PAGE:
Anatomy of a player: Jake Peavy

Jake Peavy is one of the best pitchers in the game. He basically did everything you can ask of a starting pitcher last year. He threw more than 200 innings, he struck out more than one batter per inning, he kept his walk rate incredibly low, and he kept his ERA well below three, checking in at 2.54.

All that added up to a Cy Young for the young right hander. Carlos Gomez broke down Peavy’s mechanics last year and explained how the pitcher could be so good with not the best mechanics. Here we will take a look at Peavy’s PITCHf/x statistics and see what light those can shed on Peavy’s success last year.

Peavy’s repertoire contains a mid-90s fastball, a slider, a change-up, and an occasional curve. You might think that Peavy is mostly a two-pitch pitcher, throwing his fastball 58 percent of the time and his slider 35 percent, but as we will see later, that is a bit misleading. Here is a view of these pitches’ movement compared to a pitch thrown without spin.


Let’s break down these pitches one by one, starting with his fastball. As Carlos showed, Peavy’s arm angle is not very over-the-top. This causes his fastball to tail in toward right-handed batters, making it very difficult to track. In fact, his fastball moves almost as much in as it rises, which is very unusual for a pitcher. Tack on the fact he throws the pitch 94 mph and you have a great base to work with.

Peavy’s slider, though, is one of the most interesting pitches to look at. The movement here makes it look like this is just one pitch, but I am pretty sure Peavy throws two different sliders, a hard slider and a slider that is more of a slurve. You can really see this when you look at the movement compared to the speed of the pitch.


Here you can see the separation between the two sliders. The hard slider is thrown about 87 mph with much less horizontal movement. The slurve is thrown at about 83 mph with a huge horizontal movement. Unfortunately, my classification algorithm isn’t sensitive enough to distinguish between the two. I plan to work during the season on a way to not only say a pitch is a slider, but what kind of slider it is.

I’d love to hear from Padres fans on whether this difference is distinguishable watching the games. How the two sliders affect batters is unknown, but I’d imagine it would be a very hard thing to pick up. In any case, Peavy loves to use his sliders with two strikes and he gets a ton of strikeouts with them.

Peavy’s change is somewhat a work in progress. Peavy’s horizontal movement is very close to his fastball, but his vertical movement is more than five inches less. He does get almost a 10 mph difference in speeds, which is very solid. Reports say he is working on his change-up during spring training this year, so it will be interesting to see if he stays with the pitch or if he goes back to just throwing it about 5 percent of the time.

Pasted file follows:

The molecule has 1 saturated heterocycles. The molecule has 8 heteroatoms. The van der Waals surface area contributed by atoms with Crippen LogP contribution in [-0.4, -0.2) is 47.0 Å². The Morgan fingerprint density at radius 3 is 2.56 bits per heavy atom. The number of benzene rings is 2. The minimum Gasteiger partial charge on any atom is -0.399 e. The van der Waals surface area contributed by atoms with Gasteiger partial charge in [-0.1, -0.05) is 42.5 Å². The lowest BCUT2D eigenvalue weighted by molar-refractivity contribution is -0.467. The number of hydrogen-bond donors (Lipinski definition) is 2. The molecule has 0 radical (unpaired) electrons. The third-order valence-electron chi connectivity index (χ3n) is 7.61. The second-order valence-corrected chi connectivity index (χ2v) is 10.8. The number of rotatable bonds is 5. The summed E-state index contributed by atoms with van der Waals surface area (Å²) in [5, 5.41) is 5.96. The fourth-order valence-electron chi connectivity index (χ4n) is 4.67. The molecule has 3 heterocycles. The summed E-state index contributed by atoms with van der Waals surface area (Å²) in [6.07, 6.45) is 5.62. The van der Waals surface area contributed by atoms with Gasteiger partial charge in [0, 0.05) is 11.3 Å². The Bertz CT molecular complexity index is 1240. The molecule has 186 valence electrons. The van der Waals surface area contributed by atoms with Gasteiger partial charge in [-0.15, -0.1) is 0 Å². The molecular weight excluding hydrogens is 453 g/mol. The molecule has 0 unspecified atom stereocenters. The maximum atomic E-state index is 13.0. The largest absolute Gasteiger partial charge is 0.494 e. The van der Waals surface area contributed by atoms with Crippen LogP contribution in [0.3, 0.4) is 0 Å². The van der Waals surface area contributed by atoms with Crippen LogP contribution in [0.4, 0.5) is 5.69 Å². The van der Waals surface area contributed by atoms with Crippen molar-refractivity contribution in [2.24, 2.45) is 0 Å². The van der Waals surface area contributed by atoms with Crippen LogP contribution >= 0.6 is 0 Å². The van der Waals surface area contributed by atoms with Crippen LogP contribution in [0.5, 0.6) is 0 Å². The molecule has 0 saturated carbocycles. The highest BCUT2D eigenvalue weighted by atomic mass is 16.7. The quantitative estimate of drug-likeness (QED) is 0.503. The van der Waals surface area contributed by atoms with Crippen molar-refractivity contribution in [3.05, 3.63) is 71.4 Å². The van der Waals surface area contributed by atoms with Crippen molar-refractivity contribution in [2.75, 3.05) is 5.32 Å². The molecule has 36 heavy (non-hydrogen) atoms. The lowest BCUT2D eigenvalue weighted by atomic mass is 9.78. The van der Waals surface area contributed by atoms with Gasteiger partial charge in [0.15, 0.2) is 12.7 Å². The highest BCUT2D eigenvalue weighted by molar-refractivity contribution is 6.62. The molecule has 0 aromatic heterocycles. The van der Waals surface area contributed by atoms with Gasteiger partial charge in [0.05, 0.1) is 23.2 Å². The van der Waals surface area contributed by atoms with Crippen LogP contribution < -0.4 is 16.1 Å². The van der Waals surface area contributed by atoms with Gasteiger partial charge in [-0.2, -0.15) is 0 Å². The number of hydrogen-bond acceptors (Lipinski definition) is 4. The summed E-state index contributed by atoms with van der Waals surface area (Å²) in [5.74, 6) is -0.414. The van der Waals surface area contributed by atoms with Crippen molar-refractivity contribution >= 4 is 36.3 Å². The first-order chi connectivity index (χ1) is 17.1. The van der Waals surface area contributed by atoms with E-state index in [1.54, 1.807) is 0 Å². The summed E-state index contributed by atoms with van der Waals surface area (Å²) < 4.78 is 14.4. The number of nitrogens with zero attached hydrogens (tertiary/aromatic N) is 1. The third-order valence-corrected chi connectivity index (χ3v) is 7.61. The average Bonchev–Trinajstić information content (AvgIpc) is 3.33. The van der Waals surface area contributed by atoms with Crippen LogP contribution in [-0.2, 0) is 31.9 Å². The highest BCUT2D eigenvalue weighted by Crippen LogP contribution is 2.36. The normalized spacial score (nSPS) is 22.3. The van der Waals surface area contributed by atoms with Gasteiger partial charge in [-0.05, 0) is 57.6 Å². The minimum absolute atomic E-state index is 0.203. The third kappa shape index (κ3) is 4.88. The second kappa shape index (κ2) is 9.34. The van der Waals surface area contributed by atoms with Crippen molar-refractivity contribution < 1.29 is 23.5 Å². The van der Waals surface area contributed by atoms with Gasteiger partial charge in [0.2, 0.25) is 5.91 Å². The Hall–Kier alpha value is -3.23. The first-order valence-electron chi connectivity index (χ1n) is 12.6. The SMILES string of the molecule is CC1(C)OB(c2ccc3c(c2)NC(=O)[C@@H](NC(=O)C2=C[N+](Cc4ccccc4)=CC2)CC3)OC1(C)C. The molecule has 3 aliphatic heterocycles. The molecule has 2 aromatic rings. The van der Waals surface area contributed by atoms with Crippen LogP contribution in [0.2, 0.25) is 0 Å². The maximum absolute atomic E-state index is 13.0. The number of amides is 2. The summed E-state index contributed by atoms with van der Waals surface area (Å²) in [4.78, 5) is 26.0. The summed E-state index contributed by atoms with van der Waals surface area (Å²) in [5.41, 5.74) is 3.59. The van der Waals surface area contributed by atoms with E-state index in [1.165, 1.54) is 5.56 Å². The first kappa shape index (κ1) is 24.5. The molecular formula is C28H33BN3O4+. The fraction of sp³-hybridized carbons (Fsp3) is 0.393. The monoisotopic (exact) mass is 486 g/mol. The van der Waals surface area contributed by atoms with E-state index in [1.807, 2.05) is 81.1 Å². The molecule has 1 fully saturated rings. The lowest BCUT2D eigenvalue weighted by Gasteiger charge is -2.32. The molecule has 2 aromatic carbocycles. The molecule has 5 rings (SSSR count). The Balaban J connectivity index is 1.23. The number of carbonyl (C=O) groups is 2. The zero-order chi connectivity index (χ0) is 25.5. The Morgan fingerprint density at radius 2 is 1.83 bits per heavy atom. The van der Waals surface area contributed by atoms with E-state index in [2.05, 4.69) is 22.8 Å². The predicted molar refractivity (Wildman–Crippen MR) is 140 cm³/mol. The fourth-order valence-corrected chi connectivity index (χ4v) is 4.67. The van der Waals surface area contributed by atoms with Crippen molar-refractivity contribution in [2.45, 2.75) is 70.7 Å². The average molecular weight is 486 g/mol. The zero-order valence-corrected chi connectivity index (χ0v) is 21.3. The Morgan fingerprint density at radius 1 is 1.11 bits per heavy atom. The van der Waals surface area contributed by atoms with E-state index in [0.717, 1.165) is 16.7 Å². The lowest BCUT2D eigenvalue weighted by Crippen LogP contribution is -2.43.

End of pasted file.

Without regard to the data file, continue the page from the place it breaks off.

Peavy’s curve looks a lot like his slurve, but he throws it in the mid-70s instead of the low 80s. Again because of his arm angle, Peavy produces more horizontal movement than vertical movement with his curve, which may be why he is reluctant to use the pitch. When he does use his curve, it almost always is against left-handed batters. Again, this is very likely due to the large horizontal movement of the pitch.

I also want to spend a few minutes on Peavy’s release point. I haven’t developed all the tools necessary to really do this justice, but Peavy’s release point is just too interesting to ignore.

You can see some pitches that weren’t properly tracked, but the clump of sliders that is nearly sidearm is real. So if you are a batter and you see him drop down, expect a slider.

Peavy seems to release his breaking pitches at a lower angle than his fastball. This is especially true with his change, which he releases very low. If he is going to use this pitch more, it will be interesting to see if batter can pick up on this different release point.

The other thing to take note of is that Peavy has a very wide release point for a pitcher. Carlos spent a great deal of time discussing this in his article. I don’t have much to add except that this, too, must be hard for batters. If a pitcher has very repeatable mechanics, picking up the ball has to be easier. When the release point can change by more than a foot, finding the ball must be hard, to say nothing of determining if it is a fastball or slider.

The fact that Peavy can have such a wide release point and still have pinpoint command is remarkable. If Peavy were walking a bunch of batters you might think about trying to fix that, but why try to fix something that clearly isn’t broken?

Print Friendly
 Share on Facebook0Tweet about this on Twitter0Share on Google+0Share on Reddit0Email this to someone
« Previous: Measuring defense for players back to 1956 (Part 2)
Next: Five Questions:  San Francisco Giants »

Leave a Reply

Your email address will not be published. Required fields are marked *

You may use these HTML tags and attributes: <a href="" title=""> <abbr title=""> <acronym title=""> <b> <blockquote cite=""> <cite> <code> <del datetime=""> <em> <i> <q cite=""> <strike> <strong>